Blog: Matt Grocoff

It's the 40th anniversary of Earth Day tomorrow, and in celebration we've invited Matt Grocoff, founder and CEO of GreenovationTV and regular contributor to NPR's The Environment Report, to offer up some thoughts about making our community (and world) a little greener.

Matt Grocoff - Post 1: Ann Arbor’s Mission Zero

The Oldest Net Zero House in America

My wife Kelly and I are renovating our 110-year old home on Ann Arbor’s historic Old West Side to be a restorative part of our community. By the end of this year we will, possibly with the help of a new Property Assessed Clean Energy (PACE) program, add solar panels to our ultra-efficient home. Once complete, we will produce more energy than we consume and become the Oldest Net Zero House in America.

But, there is no such thing as a green home in a brown community.

Thoreau once said: “What use is a fine house if you haven’t got a tolerable planet to put it on?”

We’d like our home to give back more to the Earth and our community than we take. As part of this restorative vision Kelly and I would like our home to be a model and an inspiration for Ann Arbor. 

Mission Zero

Ann Arbor needs to make a promise to ourselves, our neighboring communities and to generations that follow that we will eliminate any negative impact our city has on the environment by 2030. Mission Zero.

This is no easy task. But, the enormity of the task is matched only by the urgency of the circumstances. There are no cities that we can look to for examples of success in this mission. There is no blueprint.

Nevertheless, we can find inspiration in the vision of the self-proclaimed “radical industrialist” Ray Anderson, Chairman and Founder of Interface, Inc. the world’s largest manufacturer of commercial carpets. In 1994, after reading Paul Hawken’s “The Ecology of Commerce” Ray experienced an epiphany and challenged his company to begin a journey toward zero environmental footprint.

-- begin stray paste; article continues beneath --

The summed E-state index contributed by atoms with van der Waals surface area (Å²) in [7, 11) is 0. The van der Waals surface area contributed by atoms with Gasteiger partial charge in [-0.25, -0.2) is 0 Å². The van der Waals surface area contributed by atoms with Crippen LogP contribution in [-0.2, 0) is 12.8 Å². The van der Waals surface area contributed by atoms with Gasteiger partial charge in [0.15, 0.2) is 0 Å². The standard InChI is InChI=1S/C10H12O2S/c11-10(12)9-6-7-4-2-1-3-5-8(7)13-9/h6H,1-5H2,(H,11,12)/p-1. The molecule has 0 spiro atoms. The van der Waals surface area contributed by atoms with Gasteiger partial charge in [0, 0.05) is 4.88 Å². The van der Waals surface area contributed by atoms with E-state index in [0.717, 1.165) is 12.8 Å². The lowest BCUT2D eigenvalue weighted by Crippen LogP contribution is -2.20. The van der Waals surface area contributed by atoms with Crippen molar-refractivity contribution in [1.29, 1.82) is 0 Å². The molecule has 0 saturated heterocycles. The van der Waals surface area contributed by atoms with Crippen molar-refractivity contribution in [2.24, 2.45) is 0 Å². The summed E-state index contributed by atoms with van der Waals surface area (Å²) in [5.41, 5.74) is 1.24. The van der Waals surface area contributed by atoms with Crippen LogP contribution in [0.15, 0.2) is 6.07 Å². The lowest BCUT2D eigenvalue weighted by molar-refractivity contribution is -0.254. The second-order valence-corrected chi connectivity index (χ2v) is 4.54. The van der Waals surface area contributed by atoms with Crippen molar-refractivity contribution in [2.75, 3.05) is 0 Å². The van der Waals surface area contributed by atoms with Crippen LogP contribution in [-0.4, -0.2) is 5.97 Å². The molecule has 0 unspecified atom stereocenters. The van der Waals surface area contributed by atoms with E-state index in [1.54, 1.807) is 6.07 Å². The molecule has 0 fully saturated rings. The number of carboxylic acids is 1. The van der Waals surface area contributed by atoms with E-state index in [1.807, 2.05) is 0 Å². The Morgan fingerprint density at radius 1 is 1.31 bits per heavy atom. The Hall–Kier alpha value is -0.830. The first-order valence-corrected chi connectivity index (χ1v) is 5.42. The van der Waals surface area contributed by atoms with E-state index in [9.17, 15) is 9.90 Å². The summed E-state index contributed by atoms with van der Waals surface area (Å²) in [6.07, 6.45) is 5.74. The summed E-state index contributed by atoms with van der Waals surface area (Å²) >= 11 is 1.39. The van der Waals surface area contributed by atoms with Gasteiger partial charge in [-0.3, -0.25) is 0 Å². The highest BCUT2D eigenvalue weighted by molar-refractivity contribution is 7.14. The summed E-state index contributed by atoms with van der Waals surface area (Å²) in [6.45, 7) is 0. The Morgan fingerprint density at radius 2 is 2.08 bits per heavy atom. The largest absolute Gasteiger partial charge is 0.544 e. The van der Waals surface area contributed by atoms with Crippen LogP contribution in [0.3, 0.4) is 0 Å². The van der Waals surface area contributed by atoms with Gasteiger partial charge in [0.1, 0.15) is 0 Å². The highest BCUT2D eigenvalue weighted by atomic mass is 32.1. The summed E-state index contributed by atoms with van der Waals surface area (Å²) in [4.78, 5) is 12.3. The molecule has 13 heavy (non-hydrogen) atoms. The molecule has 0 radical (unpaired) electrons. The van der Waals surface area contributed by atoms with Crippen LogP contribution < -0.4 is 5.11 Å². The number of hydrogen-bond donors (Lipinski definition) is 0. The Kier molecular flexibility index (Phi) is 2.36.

Since Ray Anderson’s bold call to action Interface has cut net greenhouse gas emissions (in absolute tons) by an astonishing 71% (the Kyoto Treaty, which the U.S. did not ratify, called for only a 7% reduction).

If you doubt the business case for sustainability, consider that during this transformation Interface’s sales increased by two-thirds and earnings doubled. Profit margins expanded as GHG emissions and waste were reduced.

For Ann Arbor Mission Zero will take extraordinary imagination.  We are fortunate to be home to some of the most brilliant and creative minds on the planet.  I have no doubt we can succeed and lead the world in this effort.

Here’s what Mission Zero for Ann Arbor might be:

A vibrant city which is:
  • Powered by 100% Renewable Energy,
  • Creates zero waste, and
  • Creates a community that sustains our economy and is restorative to the environment.
It’s a simple but vital goal. Our Take-Make-Waste economy is not viable. But, incremental, bullet pointed actions will not be enough. Every decision we make as a community must be guided by a compelling, realistic vision.  

For now, Mission Zero begins at home. Your home. I hope Kelly, our one-year-old daughter Jane and I can inspire you to create your own Mission Zero.

Let the vision be your guide. Don’t be overwhelmed. We’re proving that zero is powerful and possible.

Saving civilization is not a spectator sport. As Ray Anderson preaches . . . Do something. Anything! Then do something else. And something else.

Undoubtedly, your actions will then inspire the community.

Remember that, in the end, we all share the same home.